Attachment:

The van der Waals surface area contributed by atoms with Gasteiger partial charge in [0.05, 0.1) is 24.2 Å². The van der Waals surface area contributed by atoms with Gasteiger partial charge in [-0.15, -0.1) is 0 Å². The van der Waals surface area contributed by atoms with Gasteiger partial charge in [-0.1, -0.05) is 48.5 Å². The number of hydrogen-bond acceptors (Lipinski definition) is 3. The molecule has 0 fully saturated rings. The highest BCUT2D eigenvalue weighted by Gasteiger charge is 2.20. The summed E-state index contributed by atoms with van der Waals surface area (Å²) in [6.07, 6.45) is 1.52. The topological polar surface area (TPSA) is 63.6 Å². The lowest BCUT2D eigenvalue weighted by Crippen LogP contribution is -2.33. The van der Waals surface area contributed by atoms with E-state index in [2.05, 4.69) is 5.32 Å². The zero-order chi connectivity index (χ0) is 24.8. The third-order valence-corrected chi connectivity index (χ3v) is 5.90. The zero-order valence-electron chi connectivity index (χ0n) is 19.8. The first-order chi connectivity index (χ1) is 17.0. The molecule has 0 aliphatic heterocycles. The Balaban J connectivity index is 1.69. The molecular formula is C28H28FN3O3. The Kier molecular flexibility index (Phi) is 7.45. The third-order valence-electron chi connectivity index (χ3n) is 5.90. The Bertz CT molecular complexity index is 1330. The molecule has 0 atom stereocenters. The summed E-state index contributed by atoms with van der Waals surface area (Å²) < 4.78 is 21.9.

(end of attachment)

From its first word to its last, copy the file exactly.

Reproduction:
The van der Waals surface area contributed by atoms with Gasteiger partial charge in [0.05, 0.1) is 24.2 Å². The van der Waals surface area contributed by atoms with Gasteiger partial charge in [-0.15, -0.1) is 0 Å². The van der Waals surface area contributed by atoms with Gasteiger partial charge in [-0.1, -0.05) is 48.5 Å². The number of hydrogen-bond acceptors (Lipinski definition) is 3. The molecule has 0 fully saturated rings. The highest BCUT2D eigenvalue weighted by Gasteiger charge is 2.20. The summed E-state index contributed by atoms with van der Waals surface area (Å²) in [6.07, 6.45) is 1.52. The topological polar surface area (TPSA) is 63.6 Å². The lowest BCUT2D eigenvalue weighted by Crippen LogP contribution is -2.33. The van der Waals surface area contributed by atoms with E-state index in [2.05, 4.69) is 5.32 Å². The zero-order chi connectivity index (χ0) is 24.8. The third-order valence-corrected chi connectivity index (χ3v) is 5.90. The zero-order valence-electron chi connectivity index (χ0n) is 19.8. The first-order chi connectivity index (χ1) is 17.0. The molecule has 0 aliphatic heterocycles. The Balaban J connectivity index is 1.69. The molecular formula is C28H28FN3O3. The Kier molecular flexibility index (Phi) is 7.45. The third-order valence-electron chi connectivity index (χ3n) is 5.90. The Bertz CT molecular complexity index is 1330. The molecule has 0 atom stereocenters. The summed E-state index contributed by atoms with van der Waals surface area (Å²) < 4.78 is 21.9.